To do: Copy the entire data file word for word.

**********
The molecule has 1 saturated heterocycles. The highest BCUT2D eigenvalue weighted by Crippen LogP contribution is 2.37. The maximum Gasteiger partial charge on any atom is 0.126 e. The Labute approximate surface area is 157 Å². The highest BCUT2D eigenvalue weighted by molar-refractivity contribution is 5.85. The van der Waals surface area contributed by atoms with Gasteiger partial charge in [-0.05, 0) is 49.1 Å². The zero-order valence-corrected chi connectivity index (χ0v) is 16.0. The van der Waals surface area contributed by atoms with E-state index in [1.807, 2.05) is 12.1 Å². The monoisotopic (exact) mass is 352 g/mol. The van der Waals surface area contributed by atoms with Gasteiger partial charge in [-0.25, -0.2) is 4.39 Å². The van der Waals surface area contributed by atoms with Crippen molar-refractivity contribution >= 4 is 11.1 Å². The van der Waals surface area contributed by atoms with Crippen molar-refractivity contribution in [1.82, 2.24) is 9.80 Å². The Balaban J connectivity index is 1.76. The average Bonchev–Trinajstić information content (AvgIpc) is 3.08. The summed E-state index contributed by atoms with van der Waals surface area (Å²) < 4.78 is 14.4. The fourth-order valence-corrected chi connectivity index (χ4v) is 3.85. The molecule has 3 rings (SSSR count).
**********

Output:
The molecule has 1 saturated heterocycles. The highest BCUT2D eigenvalue weighted by Crippen LogP contribution is 2.37. The maximum Gasteiger partial charge on any atom is 0.126 e. The Labute approximate surface area is 157 Å². The highest BCUT2D eigenvalue weighted by molar-refractivity contribution is 5.85. The van der Waals surface area contributed by atoms with Gasteiger partial charge in [-0.05, 0) is 49.1 Å². The zero-order valence-corrected chi connectivity index (χ0v) is 16.0. The van der Waals surface area contributed by atoms with E-state index in [1.807, 2.05) is 12.1 Å². The monoisotopic (exact) mass is 352 g/mol. The van der Waals surface area contributed by atoms with Gasteiger partial charge in [-0.25, -0.2) is 4.39 Å². The van der Waals surface area contributed by atoms with Crippen molar-refractivity contribution >= 4 is 11.1 Å². The van der Waals surface area contributed by atoms with Crippen molar-refractivity contribution in [1.82, 2.24) is 9.80 Å². The Balaban J connectivity index is 1.76. The average Bonchev–Trinajstić information content (AvgIpc) is 3.08. The summed E-state index contributed by atoms with van der Waals surface area (Å²) < 4.78 is 14.4. The fourth-order valence-corrected chi connectivity index (χ4v) is 3.85. The molecule has 3 rings (SSSR count).